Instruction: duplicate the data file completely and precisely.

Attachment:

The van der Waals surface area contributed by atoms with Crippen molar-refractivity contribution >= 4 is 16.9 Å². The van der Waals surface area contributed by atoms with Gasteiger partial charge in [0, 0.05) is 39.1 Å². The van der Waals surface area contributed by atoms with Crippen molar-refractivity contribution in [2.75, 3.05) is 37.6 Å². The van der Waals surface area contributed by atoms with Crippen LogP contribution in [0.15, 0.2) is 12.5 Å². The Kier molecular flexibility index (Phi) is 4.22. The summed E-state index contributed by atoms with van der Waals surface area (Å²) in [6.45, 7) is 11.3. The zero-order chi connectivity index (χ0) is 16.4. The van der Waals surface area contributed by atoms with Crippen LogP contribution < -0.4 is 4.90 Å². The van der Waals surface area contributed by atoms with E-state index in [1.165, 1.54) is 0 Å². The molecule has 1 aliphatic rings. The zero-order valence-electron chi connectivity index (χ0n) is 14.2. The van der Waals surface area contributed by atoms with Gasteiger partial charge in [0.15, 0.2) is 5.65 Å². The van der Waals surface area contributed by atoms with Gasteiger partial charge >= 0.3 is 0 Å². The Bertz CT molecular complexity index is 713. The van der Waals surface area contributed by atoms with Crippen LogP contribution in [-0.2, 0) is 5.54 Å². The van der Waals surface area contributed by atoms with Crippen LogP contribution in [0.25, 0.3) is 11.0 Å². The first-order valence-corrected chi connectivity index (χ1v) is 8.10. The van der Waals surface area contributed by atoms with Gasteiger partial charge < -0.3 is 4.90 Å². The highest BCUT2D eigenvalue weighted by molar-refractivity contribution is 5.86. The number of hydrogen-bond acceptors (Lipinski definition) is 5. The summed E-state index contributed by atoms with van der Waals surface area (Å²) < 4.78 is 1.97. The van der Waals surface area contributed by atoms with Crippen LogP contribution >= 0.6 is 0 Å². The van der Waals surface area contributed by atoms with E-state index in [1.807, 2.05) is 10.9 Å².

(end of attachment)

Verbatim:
The van der Waals surface area contributed by atoms with Crippen molar-refractivity contribution >= 4 is 16.9 Å². The van der Waals surface area contributed by atoms with Gasteiger partial charge in [0, 0.05) is 39.1 Å². The van der Waals surface area contributed by atoms with Crippen molar-refractivity contribution in [2.75, 3.05) is 37.6 Å². The van der Waals surface area contributed by atoms with Crippen LogP contribution in [0.15, 0.2) is 12.5 Å². The Kier molecular flexibility index (Phi) is 4.22. The summed E-state index contributed by atoms with van der Waals surface area (Å²) in [6.45, 7) is 11.3. The zero-order chi connectivity index (χ0) is 16.4. The van der Waals surface area contributed by atoms with Crippen LogP contribution < -0.4 is 4.90 Å². The van der Waals surface area contributed by atoms with E-state index in [1.165, 1.54) is 0 Å². The molecule has 1 aliphatic rings. The zero-order valence-electron chi connectivity index (χ0n) is 14.2. The van der Waals surface area contributed by atoms with Gasteiger partial charge in [0.15, 0.2) is 5.65 Å². The van der Waals surface area contributed by atoms with Gasteiger partial charge >= 0.3 is 0 Å². The Bertz CT molecular complexity index is 713. The van der Waals surface area contributed by atoms with Crippen LogP contribution in [-0.2, 0) is 5.54 Å². The van der Waals surface area contributed by atoms with Crippen LogP contribution in [0.25, 0.3) is 11.0 Å². The first-order valence-corrected chi connectivity index (χ1v) is 8.10. The van der Waals surface area contributed by atoms with Gasteiger partial charge < -0.3 is 4.90 Å². The highest BCUT2D eigenvalue weighted by molar-refractivity contribution is 5.86. The number of hydrogen-bond acceptors (Lipinski definition) is 5. The summed E-state index contributed by atoms with van der Waals surface area (Å²) < 4.78 is 1.97. The van der Waals surface area contributed by atoms with Crippen LogP contribution >= 0.6 is 0 Å². The van der Waals surface area contributed by atoms with E-state index in [1.807, 2.05) is 10.9 Å².